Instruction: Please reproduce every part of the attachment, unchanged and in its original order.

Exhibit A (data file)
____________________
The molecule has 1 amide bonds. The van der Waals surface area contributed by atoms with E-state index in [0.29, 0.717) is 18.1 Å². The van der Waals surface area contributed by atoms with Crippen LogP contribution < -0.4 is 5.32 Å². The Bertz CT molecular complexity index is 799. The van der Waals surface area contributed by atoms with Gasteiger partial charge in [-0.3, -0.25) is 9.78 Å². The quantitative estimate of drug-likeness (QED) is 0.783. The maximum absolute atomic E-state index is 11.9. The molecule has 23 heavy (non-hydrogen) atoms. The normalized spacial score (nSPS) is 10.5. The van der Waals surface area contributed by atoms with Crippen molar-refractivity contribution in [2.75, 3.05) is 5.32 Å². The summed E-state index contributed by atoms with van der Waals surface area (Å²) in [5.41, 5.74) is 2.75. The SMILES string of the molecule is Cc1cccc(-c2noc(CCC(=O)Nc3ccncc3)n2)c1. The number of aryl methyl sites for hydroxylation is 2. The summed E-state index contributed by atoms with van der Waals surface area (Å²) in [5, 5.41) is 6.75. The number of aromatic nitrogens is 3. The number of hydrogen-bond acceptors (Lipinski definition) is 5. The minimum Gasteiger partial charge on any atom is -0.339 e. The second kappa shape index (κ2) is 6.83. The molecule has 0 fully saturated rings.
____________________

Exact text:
The molecule has 1 amide bonds. The van der Waals surface area contributed by atoms with E-state index in [0.29, 0.717) is 18.1 Å². The van der Waals surface area contributed by atoms with Crippen LogP contribution < -0.4 is 5.32 Å². The Bertz CT molecular complexity index is 799. The van der Waals surface area contributed by atoms with Gasteiger partial charge in [-0.3, -0.25) is 9.78 Å². The quantitative estimate of drug-likeness (QED) is 0.783. The maximum absolute atomic E-state index is 11.9. The molecule has 23 heavy (non-hydrogen) atoms. The normalized spacial score (nSPS) is 10.5. The van der Waals surface area contributed by atoms with Crippen molar-refractivity contribution in [2.75, 3.05) is 5.32 Å². The summed E-state index contributed by atoms with van der Waals surface area (Å²) in [5.41, 5.74) is 2.75. The SMILES string of the molecule is Cc1cccc(-c2noc(CCC(=O)Nc3ccncc3)n2)c1. The number of aryl methyl sites for hydroxylation is 2. The summed E-state index contributed by atoms with van der Waals surface area (Å²) in [5, 5.41) is 6.75. The number of aromatic nitrogens is 3. The number of hydrogen-bond acceptors (Lipinski definition) is 5. The minimum Gasteiger partial charge on any atom is -0.339 e. The second kappa shape index (κ2) is 6.83. The molecule has 0 fully saturated rings.